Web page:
Leveling as Resto
Questing Rotation: Wrath, Entangling Roots, Moonfire, Wrath, Wrath, Entangling Roots, Wrath, Wrath
Healing “Rotation”: Regrowth, Rejuvenation, Healing Touch (if necessary)

If you’re leveling as a Resto Druid, meaning that your talent points are spent in the Restoration Tree more than any other, then you’re going to find questing to be a bit harder than if you took one of the other specs. You’re basically a Balance Druid without talent points to increase your efficiency.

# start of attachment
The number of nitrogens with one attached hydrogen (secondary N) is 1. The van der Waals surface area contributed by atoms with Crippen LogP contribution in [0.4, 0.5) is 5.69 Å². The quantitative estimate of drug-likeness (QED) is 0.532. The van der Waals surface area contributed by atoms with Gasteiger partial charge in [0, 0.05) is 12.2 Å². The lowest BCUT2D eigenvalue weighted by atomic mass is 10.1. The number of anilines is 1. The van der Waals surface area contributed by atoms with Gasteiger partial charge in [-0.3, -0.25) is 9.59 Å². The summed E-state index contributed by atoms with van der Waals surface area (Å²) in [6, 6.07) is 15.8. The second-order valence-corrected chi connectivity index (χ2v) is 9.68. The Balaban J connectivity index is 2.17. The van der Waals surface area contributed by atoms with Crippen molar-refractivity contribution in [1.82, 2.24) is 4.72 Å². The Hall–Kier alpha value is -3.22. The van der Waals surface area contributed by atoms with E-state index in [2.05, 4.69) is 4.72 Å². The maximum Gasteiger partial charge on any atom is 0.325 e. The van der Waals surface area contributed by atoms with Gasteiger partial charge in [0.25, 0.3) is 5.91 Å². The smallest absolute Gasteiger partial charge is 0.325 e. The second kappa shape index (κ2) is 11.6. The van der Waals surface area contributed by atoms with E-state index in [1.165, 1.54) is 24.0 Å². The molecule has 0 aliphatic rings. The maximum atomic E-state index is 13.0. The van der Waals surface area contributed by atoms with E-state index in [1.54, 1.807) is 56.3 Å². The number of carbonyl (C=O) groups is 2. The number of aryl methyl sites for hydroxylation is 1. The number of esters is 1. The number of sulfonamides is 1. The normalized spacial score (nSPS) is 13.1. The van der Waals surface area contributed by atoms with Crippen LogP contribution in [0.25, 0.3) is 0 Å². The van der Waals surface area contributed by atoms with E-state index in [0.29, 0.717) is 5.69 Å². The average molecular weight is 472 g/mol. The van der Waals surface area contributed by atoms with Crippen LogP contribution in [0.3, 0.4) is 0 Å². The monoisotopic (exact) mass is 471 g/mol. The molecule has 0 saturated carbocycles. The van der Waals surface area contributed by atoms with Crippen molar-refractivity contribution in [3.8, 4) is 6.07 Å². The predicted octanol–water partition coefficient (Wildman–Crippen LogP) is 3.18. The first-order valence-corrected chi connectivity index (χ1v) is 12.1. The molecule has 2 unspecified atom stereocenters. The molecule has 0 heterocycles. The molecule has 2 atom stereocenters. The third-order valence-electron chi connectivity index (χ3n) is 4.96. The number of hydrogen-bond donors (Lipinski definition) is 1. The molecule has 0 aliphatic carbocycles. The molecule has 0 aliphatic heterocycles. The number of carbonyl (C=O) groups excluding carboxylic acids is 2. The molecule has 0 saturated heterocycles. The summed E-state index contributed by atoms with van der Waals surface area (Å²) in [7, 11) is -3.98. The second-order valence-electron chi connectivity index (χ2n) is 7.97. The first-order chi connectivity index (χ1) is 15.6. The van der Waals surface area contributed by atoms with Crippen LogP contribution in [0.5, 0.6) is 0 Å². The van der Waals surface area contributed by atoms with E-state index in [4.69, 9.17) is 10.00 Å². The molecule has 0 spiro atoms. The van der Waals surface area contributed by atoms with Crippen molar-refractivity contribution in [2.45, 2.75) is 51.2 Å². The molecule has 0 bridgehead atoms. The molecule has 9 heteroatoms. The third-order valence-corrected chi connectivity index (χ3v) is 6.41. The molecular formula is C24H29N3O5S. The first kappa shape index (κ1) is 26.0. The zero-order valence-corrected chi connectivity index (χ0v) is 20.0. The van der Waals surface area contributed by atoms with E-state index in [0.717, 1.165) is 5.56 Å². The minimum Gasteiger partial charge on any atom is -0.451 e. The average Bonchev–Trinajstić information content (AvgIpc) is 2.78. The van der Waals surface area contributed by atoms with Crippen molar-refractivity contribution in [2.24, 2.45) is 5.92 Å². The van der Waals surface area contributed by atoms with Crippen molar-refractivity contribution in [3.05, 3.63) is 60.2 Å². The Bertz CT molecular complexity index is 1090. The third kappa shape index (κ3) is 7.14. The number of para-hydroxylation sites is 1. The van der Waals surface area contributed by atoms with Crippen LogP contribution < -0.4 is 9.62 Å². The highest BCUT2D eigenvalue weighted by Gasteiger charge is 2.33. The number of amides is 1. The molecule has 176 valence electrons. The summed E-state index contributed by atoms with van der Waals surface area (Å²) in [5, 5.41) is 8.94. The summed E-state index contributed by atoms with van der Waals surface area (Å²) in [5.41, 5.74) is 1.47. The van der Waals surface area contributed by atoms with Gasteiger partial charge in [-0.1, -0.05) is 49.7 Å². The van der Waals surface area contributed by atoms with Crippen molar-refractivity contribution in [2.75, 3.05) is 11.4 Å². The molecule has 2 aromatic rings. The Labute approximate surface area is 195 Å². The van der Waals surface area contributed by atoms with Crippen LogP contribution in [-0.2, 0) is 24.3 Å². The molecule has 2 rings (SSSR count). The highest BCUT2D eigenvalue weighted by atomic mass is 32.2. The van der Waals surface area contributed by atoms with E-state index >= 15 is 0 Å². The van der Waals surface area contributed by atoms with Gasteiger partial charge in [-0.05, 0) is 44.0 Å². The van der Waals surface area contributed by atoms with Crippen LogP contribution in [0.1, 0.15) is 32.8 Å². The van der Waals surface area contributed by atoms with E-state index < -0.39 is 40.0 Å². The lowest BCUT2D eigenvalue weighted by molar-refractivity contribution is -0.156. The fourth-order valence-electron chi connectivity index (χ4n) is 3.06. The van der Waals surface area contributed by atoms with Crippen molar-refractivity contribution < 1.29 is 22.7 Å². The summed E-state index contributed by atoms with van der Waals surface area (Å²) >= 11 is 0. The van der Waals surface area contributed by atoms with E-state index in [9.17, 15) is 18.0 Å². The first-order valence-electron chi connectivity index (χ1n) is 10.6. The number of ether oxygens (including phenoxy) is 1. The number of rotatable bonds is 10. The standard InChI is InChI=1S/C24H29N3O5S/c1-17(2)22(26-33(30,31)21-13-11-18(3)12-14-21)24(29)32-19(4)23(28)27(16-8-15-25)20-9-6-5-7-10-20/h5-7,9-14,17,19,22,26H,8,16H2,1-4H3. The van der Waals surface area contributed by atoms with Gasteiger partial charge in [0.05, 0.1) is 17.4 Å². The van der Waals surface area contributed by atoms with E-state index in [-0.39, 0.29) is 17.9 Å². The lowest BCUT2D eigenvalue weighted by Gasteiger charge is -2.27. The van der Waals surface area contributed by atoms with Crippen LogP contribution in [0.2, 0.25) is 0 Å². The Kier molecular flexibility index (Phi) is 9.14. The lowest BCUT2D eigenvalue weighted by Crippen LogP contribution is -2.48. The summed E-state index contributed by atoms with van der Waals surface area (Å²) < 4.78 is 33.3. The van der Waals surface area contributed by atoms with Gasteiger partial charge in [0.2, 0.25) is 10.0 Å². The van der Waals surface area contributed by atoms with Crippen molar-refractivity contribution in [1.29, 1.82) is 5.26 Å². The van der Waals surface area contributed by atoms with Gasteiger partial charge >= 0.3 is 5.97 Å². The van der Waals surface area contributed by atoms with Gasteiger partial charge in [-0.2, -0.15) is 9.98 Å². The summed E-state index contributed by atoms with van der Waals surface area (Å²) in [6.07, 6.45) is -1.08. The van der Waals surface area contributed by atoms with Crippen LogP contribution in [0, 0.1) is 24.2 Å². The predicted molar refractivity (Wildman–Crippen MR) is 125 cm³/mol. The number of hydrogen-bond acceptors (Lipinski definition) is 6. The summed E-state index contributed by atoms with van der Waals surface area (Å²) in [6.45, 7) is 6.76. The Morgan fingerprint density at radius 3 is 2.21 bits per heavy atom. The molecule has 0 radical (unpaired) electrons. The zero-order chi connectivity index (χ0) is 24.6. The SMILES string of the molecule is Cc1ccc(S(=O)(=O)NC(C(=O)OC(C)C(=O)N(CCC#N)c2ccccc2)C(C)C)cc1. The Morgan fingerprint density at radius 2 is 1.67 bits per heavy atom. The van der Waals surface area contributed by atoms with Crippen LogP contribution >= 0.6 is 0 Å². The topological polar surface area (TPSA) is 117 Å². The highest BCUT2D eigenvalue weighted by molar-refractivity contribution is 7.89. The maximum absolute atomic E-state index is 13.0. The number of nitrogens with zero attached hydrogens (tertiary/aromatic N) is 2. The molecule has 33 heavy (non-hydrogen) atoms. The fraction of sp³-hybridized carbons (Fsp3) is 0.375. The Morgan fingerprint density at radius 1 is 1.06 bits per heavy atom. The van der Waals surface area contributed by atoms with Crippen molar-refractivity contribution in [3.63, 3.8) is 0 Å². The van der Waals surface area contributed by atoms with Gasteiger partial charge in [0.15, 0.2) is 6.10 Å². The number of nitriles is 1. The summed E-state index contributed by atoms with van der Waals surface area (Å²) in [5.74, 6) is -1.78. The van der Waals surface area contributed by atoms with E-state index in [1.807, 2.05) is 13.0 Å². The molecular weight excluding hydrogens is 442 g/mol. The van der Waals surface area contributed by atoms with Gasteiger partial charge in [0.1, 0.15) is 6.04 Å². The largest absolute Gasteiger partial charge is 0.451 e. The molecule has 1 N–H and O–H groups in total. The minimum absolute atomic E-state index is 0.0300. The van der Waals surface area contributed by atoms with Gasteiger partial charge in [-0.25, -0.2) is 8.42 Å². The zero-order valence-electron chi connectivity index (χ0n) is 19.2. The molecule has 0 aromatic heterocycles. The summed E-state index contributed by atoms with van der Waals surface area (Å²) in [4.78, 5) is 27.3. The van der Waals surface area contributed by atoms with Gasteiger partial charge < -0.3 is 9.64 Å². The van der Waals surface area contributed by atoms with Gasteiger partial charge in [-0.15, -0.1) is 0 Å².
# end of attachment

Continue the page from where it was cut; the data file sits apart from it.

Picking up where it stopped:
Your best bet for leveling as Resto is to get to level 15 using the Balance play style of Root & Nuke that I just talked about to keep mobs away from you while you burn them down with Wrath spam and the occasional Moonfire. Once you get to level 15 forget the whole R&N business and queue yourself up for some dungeon runs (random or specific, doesn’t really matter). Be sure to select the Healer’s role in the LFD tool, and I wouldn’t bother signing up for extra slots unless you’re actually looking to fill them. Your best bet as an off-spec role is going to be DPS. Please don’t queue as a tank if you’re not used to tanking or do not plan on being a tank, or else I may be forced to shoot you.